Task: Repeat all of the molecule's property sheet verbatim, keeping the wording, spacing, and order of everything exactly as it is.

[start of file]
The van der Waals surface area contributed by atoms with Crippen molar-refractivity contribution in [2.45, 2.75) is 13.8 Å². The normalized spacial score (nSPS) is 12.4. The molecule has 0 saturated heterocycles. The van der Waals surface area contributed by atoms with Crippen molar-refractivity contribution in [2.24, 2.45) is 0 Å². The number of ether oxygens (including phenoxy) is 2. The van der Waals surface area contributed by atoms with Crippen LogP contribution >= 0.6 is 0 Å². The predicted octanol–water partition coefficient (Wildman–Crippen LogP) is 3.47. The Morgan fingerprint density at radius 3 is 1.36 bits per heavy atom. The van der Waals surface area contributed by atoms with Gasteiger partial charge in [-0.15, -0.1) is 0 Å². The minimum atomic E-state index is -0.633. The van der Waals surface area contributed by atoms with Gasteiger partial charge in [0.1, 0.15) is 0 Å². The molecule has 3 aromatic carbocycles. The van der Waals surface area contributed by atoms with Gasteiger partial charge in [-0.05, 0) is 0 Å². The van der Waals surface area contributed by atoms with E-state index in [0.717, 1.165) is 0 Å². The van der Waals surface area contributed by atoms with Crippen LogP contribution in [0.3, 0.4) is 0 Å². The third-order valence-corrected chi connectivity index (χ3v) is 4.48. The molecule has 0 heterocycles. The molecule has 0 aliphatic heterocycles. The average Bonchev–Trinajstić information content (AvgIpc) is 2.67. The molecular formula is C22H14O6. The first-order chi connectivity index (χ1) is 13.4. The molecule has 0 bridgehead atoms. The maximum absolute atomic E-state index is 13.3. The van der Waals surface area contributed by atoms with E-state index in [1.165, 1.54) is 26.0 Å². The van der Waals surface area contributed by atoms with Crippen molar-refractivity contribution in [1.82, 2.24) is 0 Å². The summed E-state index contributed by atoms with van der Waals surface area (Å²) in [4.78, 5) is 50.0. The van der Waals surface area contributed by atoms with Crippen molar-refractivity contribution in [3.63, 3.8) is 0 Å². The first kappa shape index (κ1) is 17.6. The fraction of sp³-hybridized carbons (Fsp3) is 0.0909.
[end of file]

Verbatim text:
The van der Waals surface area contributed by atoms with Crippen molar-refractivity contribution in [2.45, 2.75) is 13.8 Å². The normalized spacial score (nSPS) is 12.4. The molecule has 0 saturated heterocycles. The van der Waals surface area contributed by atoms with Crippen molar-refractivity contribution in [2.24, 2.45) is 0 Å². The number of ether oxygens (including phenoxy) is 2. The van der Waals surface area contributed by atoms with Crippen LogP contribution >= 0.6 is 0 Å². The predicted octanol–water partition coefficient (Wildman–Crippen LogP) is 3.47. The Morgan fingerprint density at radius 3 is 1.36 bits per heavy atom. The van der Waals surface area contributed by atoms with Gasteiger partial charge in [-0.15, -0.1) is 0 Å². The minimum atomic E-state index is -0.633. The van der Waals surface area contributed by atoms with Gasteiger partial charge in [0.1, 0.15) is 0 Å². The molecule has 3 aromatic carbocycles. The van der Waals surface area contributed by atoms with Gasteiger partial charge in [-0.05, 0) is 0 Å². The van der Waals surface area contributed by atoms with E-state index in [0.717, 1.165) is 0 Å². The van der Waals surface area contributed by atoms with Crippen LogP contribution in [0.3, 0.4) is 0 Å². The third-order valence-corrected chi connectivity index (χ3v) is 4.48. The molecule has 0 heterocycles. The molecule has 0 aliphatic heterocycles. The average Bonchev–Trinajstić information content (AvgIpc) is 2.67. The molecular formula is C22H14O6. The first-order chi connectivity index (χ1) is 13.4. The molecule has 0 bridgehead atoms. The maximum absolute atomic E-state index is 13.3. The van der Waals surface area contributed by atoms with E-state index in [1.165, 1.54) is 26.0 Å². The van der Waals surface area contributed by atoms with Crippen molar-refractivity contribution in [1.82, 2.24) is 0 Å². The summed E-state index contributed by atoms with van der Waals surface area (Å²) in [4.78, 5) is 50.0. The van der Waals surface area contributed by atoms with Crippen molar-refractivity contribution in [3.63, 3.8) is 0 Å². The first kappa shape index (κ1) is 17.6. The fraction of sp³-hybridized carbons (Fsp3) is 0.0909.